The Art of Acquiring: A Portrait of the Cone Sisters, Matisse's True Discoverers

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Overview

For four and a half decades, Etta and Claribel Cone roamed artists' studios and art galleries in Europe, building one of the largest, most important art collections in the world. At one time, these two independently wealthy Jewish women from Baltimore received offers from virtually every prominent art museum in the world, all anxious to house their hitherto private assemblage of modern art. In 1949, they awarded all their holdings to the Baltimore Museum of Art. In 2002, that collection was valued at nearly $1 billion, making them two of the most philanthropic art collectors of our age.

Yet, for complex reasons, the story of the Cone sisters has never been fully or accurately told. Gertrude Stein suggested in her writings that the mousy Etta and the regal Claribel had little artistic sense of their own, buying only what she and Leo Stein advised them to buy. For most of those 45 years, though, the savvy Cone sisters knew exactly what they were doing, and why. But they thought it undignified in life or death to call much attention to themselves, always emphasizing that the art, not its collecting, mattered most.

Mary Gabriel, an art-minded journalist and women's historian, has, at long last, brought the little-known sisters to life, and shone the spotlight on their remarkable achievements.

That these two upright, Victorian women led the way in purchasing the scandalous, erotic art of Matisse, Picasso, and others, is itself one of the most fascinating yet incongruous aspects of their story. Etta and Claribel Cone supported the 20th century's revolutionary artists from their impoverished beginnings--when Henri Matisse, for example, was reviled by critics as a "wild beast," and Pablo Picasso scratched out a living in a hovel. By contributing to the livelihood of avant-garde artists in whom they deeply believed, the sisters helped coax out, then preserved some of the greatest art of the modern era.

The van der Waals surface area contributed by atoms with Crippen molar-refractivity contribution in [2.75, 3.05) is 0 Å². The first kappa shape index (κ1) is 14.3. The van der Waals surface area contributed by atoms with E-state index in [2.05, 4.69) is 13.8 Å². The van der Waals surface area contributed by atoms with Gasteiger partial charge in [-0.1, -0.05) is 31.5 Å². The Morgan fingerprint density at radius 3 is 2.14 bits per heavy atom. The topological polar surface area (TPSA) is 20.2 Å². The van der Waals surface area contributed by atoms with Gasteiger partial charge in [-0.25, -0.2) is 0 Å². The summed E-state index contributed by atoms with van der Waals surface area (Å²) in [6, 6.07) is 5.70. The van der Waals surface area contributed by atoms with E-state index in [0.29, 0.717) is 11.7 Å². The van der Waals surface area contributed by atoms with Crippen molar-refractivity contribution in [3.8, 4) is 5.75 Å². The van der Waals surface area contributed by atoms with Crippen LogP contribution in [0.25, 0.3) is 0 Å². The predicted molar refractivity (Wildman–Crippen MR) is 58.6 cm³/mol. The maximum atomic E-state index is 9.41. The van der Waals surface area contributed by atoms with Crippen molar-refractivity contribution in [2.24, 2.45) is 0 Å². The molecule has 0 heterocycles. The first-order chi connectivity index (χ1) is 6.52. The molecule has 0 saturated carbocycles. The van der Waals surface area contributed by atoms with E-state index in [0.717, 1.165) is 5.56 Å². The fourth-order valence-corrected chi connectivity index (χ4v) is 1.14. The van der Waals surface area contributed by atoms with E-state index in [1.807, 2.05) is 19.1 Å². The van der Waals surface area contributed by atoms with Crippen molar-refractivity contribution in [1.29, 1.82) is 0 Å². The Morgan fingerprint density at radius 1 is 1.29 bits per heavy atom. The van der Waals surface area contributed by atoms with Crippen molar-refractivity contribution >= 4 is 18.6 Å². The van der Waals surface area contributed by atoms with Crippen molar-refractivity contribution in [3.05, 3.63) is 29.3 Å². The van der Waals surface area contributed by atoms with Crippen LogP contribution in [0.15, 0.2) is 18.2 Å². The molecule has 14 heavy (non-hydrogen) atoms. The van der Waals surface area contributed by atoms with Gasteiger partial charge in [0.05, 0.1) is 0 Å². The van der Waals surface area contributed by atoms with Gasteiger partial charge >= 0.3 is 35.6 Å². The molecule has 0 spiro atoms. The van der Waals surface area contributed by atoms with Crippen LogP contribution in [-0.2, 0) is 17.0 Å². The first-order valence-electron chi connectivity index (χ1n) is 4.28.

Though it intimately portrays two powerful, influential, ahead-of-their-time women, The Art of Acquiring is more than a tale of two sisters, more than an important addition to art history, and more than a major contribution to the study of women's history. Because it reproduces some of the more famous and important art of Matisse, Picasso, Cézanne, Dégas, and others, The Art of Acquiring enables readers to practically step through the canvas and live in the shocking paintings these two unsung sisters purchased, then gave to the world-at-large.

Finally, a lovely, absorbing biography of the neglected Cone sisters!

About the Author:

Mary Gabriel, currently based in London, works as a reporter and editor for the world desk of Reuters News Service. Previously, she was executive editor of Museum & Arts Washington magazine, which won a national MagazineWeek award for excellence in Art and Literature during her tenure. Prior to that, she served as editor and reporter for United Press International, and as a reporter for the Baltimore News American newspaper.

Her first book, Notorious Victoria: The Life of Victoria Woodhull, Uncensored, was a New York Times "Notable Book" in 1998.

She holds a Diplome from the University of Paris at the Sorbonne, a Bachelor's of Fine Arts from the Maryland Institute College of Art, and a Master's Degree in Journalism from American University.

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Editorial Reviews

Publishers Weekly - Publisher's Weekly